5 Tips for Shooting with the Holga Toy Camera | Raleigh Film Photographer


Whenever I’m feeling in a creative rut, I usually try to push myself out of it by picking up a camera I haven’t used in a while and shooting away aimlessly. It’s so easy to get stuck in your own head and over think EVERY.SINGLE.THING. It’s easy to feel like you haven’t created anything fun or new or interesting in ages and it’s even easier to just NOT pick up a camera.

I’ve learned that I am a happier person when I’m shooting, so even though I definitely have periods where the creative juices dry up, I always try to basically force myself to shoot. That’s where the Holga comes in!

The Holga is a toy camera and toy cameras are essentially just that - toys! They are basic, have limited controls or settings and typically work by just loading the film and pressing the shutter. My kinda camera, if you ask me.

Today, I thought I would share a little about this fun camera! And remember - the Holga is a basic camera. They are meant to be brainless and fun. You’re not going for perfect focus or super sharp images here. You want fun and easy! The Holga teaches you to just let go and enjoy the process of shooting.

Holga 120

The Holga is just so darn fun and probably my favorite toy camera. It is so simple to use (kinda even too simple because you for sure feel like you are not doing something right as you load and shoot with it). This camera takes medium format film and the camera itself includes two inserts so you can shoot either square or vertical/landscape images. I typically leave the square insert in because I just love a good square composition, but they are easy to interchange (before you load your film), so you can always switch back and forth!

5 tips for shooting with the Holga:


I prefer to shoot the Holga in full, bright sun because I feel like this plastic, toy camera needs just a tad bit more light than a regular 35mm or medium format camera. I mean, it is just a plastic camera after all.


The two aperture options on the Holga are “sunny” and “cloudy”. Again, going for more light here, I always keep my Holga set to the cloudy option. Not really sure if these settings really even make a difference, but that’s where I keep mine.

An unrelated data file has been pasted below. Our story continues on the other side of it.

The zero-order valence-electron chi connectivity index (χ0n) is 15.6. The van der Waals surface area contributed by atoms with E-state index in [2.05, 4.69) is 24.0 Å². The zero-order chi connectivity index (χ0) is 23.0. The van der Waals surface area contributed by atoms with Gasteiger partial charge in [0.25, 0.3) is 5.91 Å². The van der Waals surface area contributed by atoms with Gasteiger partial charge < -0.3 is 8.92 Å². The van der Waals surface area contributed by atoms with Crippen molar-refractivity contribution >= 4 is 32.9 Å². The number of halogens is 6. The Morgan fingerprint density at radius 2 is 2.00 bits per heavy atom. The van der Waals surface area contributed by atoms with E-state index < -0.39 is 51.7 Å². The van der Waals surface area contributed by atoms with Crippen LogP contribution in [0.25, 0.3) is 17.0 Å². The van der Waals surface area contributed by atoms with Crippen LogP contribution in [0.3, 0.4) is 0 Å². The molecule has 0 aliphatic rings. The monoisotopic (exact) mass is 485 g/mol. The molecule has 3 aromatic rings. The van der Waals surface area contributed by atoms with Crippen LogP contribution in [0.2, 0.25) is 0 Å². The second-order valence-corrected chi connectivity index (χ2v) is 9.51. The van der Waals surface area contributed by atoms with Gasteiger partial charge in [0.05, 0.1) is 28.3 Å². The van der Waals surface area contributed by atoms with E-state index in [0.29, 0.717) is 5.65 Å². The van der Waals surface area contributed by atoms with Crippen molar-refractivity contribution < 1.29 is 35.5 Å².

I typically use Portra 400 with the Holga because it has a little more latitude with underexposure. I like having a 400 speed film, even on super bright days, just to compensate for the fact that I’m shooting with a toy camera.


On the back of the Holga, you will see a window with the option for either “12” or “16” frames. These numbers typically correlate with the number of frames you will get per roll (most medium format roll of film have 16 frames). If you use the portrait insert of the Holga, set your arrow to “16” frames. If you shoot with the square insert, set your arrow to “12” frames. BUT if you want super cool overlapping frames, use the square insert, but set the arrow to “16” (instead of the typical 12). This will give you fun overlapping images on the edges of your images. Some people love it, some people hate it. Whatever works for you.


I promise you will make magic with the holga. But I can almost also promise you that you WILL NOT make super sharp, super in focus images. Let go of all that and lean into imperfection. Enjoy composing your image and enjoy the process of shooting. If you let go of those expectations, I promise you will find the beauty in the chaos.